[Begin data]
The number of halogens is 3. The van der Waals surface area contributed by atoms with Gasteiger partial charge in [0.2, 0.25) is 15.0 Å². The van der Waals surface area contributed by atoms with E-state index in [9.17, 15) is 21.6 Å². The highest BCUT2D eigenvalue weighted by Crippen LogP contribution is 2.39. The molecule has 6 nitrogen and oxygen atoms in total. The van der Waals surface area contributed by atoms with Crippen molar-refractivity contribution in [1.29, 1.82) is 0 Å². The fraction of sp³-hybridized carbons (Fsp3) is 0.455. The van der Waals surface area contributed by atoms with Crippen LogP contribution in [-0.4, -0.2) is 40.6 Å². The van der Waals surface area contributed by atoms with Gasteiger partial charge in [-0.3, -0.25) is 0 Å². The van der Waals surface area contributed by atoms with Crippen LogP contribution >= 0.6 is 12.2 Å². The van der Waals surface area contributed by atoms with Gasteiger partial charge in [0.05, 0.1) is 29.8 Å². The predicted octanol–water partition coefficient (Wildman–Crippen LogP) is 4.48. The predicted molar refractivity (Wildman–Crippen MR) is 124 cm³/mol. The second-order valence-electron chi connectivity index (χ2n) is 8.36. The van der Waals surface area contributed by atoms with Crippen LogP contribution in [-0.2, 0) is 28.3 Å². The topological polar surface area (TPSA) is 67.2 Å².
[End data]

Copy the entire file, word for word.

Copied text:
The number of halogens is 3. The van der Waals surface area contributed by atoms with Gasteiger partial charge in [0.2, 0.25) is 15.0 Å². The van der Waals surface area contributed by atoms with E-state index in [9.17, 15) is 21.6 Å². The highest BCUT2D eigenvalue weighted by Crippen LogP contribution is 2.39. The molecule has 6 nitrogen and oxygen atoms in total. The van der Waals surface area contributed by atoms with Crippen molar-refractivity contribution in [1.29, 1.82) is 0 Å². The fraction of sp³-hybridized carbons (Fsp3) is 0.455. The van der Waals surface area contributed by atoms with Crippen LogP contribution in [-0.4, -0.2) is 40.6 Å². The van der Waals surface area contributed by atoms with Gasteiger partial charge in [-0.3, -0.25) is 0 Å². The van der Waals surface area contributed by atoms with Crippen LogP contribution >= 0.6 is 12.2 Å². The van der Waals surface area contributed by atoms with Gasteiger partial charge in [0.05, 0.1) is 29.8 Å². The predicted octanol–water partition coefficient (Wildman–Crippen LogP) is 4.48. The predicted molar refractivity (Wildman–Crippen MR) is 124 cm³/mol. The second-order valence-electron chi connectivity index (χ2n) is 8.36. The van der Waals surface area contributed by atoms with Crippen LogP contribution in [-0.2, 0) is 28.3 Å². The topological polar surface area (TPSA) is 67.2 Å².